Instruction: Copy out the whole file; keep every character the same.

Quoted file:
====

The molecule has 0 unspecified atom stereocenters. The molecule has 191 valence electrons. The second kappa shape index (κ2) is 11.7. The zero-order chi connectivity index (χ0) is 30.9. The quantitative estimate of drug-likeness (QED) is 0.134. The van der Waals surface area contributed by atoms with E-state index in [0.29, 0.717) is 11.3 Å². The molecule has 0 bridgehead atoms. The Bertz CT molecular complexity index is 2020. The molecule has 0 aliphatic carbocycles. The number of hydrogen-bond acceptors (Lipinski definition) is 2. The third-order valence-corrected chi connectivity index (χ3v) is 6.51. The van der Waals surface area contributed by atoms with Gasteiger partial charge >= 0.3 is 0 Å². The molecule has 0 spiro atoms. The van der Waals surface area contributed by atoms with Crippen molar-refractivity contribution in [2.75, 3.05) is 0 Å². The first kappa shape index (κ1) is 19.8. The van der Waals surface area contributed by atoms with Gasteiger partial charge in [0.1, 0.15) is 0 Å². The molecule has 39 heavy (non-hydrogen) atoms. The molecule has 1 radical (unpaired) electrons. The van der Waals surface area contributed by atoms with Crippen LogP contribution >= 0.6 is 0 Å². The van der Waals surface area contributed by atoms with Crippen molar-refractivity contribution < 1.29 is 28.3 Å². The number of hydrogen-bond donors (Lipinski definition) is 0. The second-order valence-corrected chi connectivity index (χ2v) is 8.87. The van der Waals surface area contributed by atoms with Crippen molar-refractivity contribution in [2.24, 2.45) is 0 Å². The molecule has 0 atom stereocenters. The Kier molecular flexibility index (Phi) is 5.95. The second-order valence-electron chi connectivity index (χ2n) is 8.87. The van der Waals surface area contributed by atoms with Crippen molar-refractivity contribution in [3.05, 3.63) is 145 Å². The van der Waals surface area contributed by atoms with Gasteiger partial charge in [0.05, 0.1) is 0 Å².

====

The molecule has 0 unspecified atom stereocenters. The molecule has 191 valence electrons. The second kappa shape index (κ2) is 11.7. The zero-order chi connectivity index (χ0) is 30.9. The quantitative estimate of drug-likeness (QED) is 0.134. The van der Waals surface area contributed by atoms with E-state index in [0.29, 0.717) is 11.3 Å². The molecule has 0 bridgehead atoms. The Bertz CT molecular complexity index is 2020. The molecule has 0 aliphatic carbocycles. The number of hydrogen-bond acceptors (Lipinski definition) is 2. The third-order valence-corrected chi connectivity index (χ3v) is 6.51. The van der Waals surface area contributed by atoms with Gasteiger partial charge >= 0.3 is 0 Å². The molecule has 0 spiro atoms. The van der Waals surface area contributed by atoms with Crippen molar-refractivity contribution in [2.75, 3.05) is 0 Å². The first kappa shape index (κ1) is 19.8. The van der Waals surface area contributed by atoms with Gasteiger partial charge in [0.1, 0.15) is 0 Å². The molecule has 39 heavy (non-hydrogen) atoms. The molecule has 1 radical (unpaired) electrons. The van der Waals surface area contributed by atoms with Crippen LogP contribution >= 0.6 is 0 Å². The van der Waals surface area contributed by atoms with Crippen molar-refractivity contribution < 1.29 is 28.3 Å². The number of hydrogen-bond donors (Lipinski definition) is 0. The second-order valence-corrected chi connectivity index (χ2v) is 8.87. The van der Waals surface area contributed by atoms with Crippen molar-refractivity contribution in [2.24, 2.45) is 0 Å². The molecule has 0 atom stereocenters. The Kier molecular flexibility index (Phi) is 5.95. The second-order valence-electron chi connectivity index (χ2n) is 8.87. The van der Waals surface area contributed by atoms with Crippen molar-refractivity contribution in [3.05, 3.63) is 145 Å². The van der Waals surface area contributed by atoms with Gasteiger partial charge in [0.05, 0.1) is 0 Å².